It is important to check your blood glucose at consistent, regular times. Each day, check:
For results to be most accurate, meals should be eaten in 30 minutes or less.
Keep a written record (requires Adobe Reader) of your blood glucose levels. Share the results at each prenatal visit.
Your health care provider may also ask that you call weekly to report your results. Be prepared to read your record over the phone. Also, be ready to discuss what you've eaten and when you've eaten.
Your health care provider or diabetes educator will tell you what your acceptable blood glucose ranges (requires Adobe Reader) are.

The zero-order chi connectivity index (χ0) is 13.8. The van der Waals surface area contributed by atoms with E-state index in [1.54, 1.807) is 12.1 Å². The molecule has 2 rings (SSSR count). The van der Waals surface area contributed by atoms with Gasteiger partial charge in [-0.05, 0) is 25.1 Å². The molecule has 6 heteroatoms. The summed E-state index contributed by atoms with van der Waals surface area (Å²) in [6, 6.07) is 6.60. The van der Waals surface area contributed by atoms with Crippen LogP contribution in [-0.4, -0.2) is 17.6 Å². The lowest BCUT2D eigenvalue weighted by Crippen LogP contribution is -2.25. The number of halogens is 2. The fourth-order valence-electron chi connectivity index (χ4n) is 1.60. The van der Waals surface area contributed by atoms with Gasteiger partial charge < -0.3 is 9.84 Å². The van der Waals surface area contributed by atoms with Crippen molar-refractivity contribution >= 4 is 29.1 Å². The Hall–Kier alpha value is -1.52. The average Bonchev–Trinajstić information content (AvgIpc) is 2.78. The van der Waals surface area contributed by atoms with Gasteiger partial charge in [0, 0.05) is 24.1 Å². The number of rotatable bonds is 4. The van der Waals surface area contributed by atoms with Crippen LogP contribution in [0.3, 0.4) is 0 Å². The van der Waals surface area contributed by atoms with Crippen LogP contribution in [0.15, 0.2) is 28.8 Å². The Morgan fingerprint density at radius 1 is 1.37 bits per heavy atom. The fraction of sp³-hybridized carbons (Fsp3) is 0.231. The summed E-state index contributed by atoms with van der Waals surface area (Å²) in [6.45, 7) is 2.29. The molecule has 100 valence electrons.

Ask your diabetes health care provider about when you should call the clinic with an out-of-range blood glucose reading.
Call if you have some unexplained out-of-range blood glucose level results.
If you have an out-of-range reading, try to determine whether you've eaten at an unusual time or chosen foods outside of your meal plan.
Call your diabetes educator or dietitian with questions. You may only need to make some simple changes to your meal plan.
If you have some out-of-range readings within one week, your health care provider may review your diet and exercise plan and may also investigate your need for medicine.
Source: Allina Health's Patient Education Department, Gestational Diabetes: When You Have Diabetes During Pregnancy, third edition, ISBN 1-931876-21-6
Reviewed by Allina Health's Patient Education Department experts